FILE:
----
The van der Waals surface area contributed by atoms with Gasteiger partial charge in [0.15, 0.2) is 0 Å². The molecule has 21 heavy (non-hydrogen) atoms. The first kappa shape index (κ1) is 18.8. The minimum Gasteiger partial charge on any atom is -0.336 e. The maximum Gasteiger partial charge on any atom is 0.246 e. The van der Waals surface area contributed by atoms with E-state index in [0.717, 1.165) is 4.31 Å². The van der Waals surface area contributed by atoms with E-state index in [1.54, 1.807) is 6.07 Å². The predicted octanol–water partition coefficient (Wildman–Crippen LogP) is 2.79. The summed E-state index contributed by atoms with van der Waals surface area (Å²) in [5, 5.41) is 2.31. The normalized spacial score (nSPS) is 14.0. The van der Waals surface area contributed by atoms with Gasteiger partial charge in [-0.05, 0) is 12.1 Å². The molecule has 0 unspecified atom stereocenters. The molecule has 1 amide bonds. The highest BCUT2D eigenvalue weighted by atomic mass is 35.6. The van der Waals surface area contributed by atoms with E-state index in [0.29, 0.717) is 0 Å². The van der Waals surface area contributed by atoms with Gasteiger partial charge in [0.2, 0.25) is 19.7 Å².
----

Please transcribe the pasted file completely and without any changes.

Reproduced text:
The van der Waals surface area contributed by atoms with Gasteiger partial charge in [0.15, 0.2) is 0 Å². The molecule has 21 heavy (non-hydrogen) atoms. The first kappa shape index (κ1) is 18.8. The minimum Gasteiger partial charge on any atom is -0.336 e. The maximum Gasteiger partial charge on any atom is 0.246 e. The van der Waals surface area contributed by atoms with E-state index in [0.717, 1.165) is 4.31 Å². The van der Waals surface area contributed by atoms with E-state index in [1.54, 1.807) is 6.07 Å². The predicted octanol–water partition coefficient (Wildman–Crippen LogP) is 2.79. The summed E-state index contributed by atoms with van der Waals surface area (Å²) in [5, 5.41) is 2.31. The normalized spacial score (nSPS) is 14.0. The van der Waals surface area contributed by atoms with Gasteiger partial charge in [-0.05, 0) is 12.1 Å². The molecule has 0 unspecified atom stereocenters. The molecule has 1 amide bonds. The highest BCUT2D eigenvalue weighted by atomic mass is 35.6. The van der Waals surface area contributed by atoms with E-state index in [0.29, 0.717) is 0 Å². The van der Waals surface area contributed by atoms with Gasteiger partial charge in [0.2, 0.25) is 19.7 Å².